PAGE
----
Wilson has also moved to declare the Federal Death Penalty Act unconstitutional and to dismiss the Government's Notice of Intent to seek the death penalty. (See generally Def.'s Memorandum of Law in Support of Motion to Declare FDPA Unconstitutional). Although defense counsel has articulately and comprehensively briefed this motion, and the Government has likewise responded to the Defendant's arguments, I will not address the merits of this motion. As I indicated at oral argument (see Oral Arg. Tr., at 17-18), because the Second Circuit has squarely rejected the arguments put forth by the Defendant, I am compelled to uphold the constitutionality of the FDPA without further discussion. See United States v. Quinones, 313 F.3d 49 (2d Cir. 2002).
V. Defendant's Motion to Dismiss Special Findings and to Strike Aggravating Factors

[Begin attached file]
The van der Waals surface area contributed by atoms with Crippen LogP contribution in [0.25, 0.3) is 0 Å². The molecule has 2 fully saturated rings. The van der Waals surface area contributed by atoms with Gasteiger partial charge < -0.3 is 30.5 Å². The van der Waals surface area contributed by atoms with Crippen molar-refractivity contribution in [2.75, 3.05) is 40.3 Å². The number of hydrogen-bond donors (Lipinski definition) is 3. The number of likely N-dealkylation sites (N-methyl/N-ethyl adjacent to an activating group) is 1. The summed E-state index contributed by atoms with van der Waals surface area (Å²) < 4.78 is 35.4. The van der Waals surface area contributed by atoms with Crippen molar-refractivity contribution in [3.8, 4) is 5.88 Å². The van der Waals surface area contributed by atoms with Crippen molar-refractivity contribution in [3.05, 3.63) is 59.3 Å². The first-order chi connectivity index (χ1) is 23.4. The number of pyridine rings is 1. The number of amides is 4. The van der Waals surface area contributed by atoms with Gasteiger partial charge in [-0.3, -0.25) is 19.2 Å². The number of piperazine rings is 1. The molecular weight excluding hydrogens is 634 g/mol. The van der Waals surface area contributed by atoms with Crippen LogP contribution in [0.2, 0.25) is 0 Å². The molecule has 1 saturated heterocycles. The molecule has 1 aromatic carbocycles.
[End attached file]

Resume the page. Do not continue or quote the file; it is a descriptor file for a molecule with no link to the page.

Wilson moves next to dismiss certain findings set forth in the Notice of Special Findings ("NOSF") and to strike various statutory and non-statutory aggravating factors set forth in the Notice of Intent to Seek the Death Penalty ("NOI"). (See generally Defendant's Memorandum of Law in Support of Pretrial motion to Dismiss Specific Findings in NOSF and to Strike Factors in NOI ("Def.'s Mot. NOSF/NOI")). The Indictment against Wilson charges seven capital counts in connection with the murders of Detectives Andrews and Nemorin: two counts of obstruction-of-justice murder (Counts Three and Four); two counts of murder in aid of racketeering (Counts Five and Six); carjacking (Count Seven); and two counts of causing death through the use of a firearm (Counts Ten and Eleven).
The Indictment contains a "Special Findings" section which tracks the four threshold intent factors contained in 18 U.S.C. § 3591(a)(2). In addition, the NOSF provides notice of three statutory aggravating factors enumerated in 18 U.S.C. § 3592(c) for the jury's consideration. These factors also largely track the statutory language:
18 U.S.C. § 3591(a) authorizes the death penalty against one whom has been found guilty of an "offense for which a sentence of death is provided" if determined beyond a reasonable doubt that the defendant:
(A) intentionally killed the victim;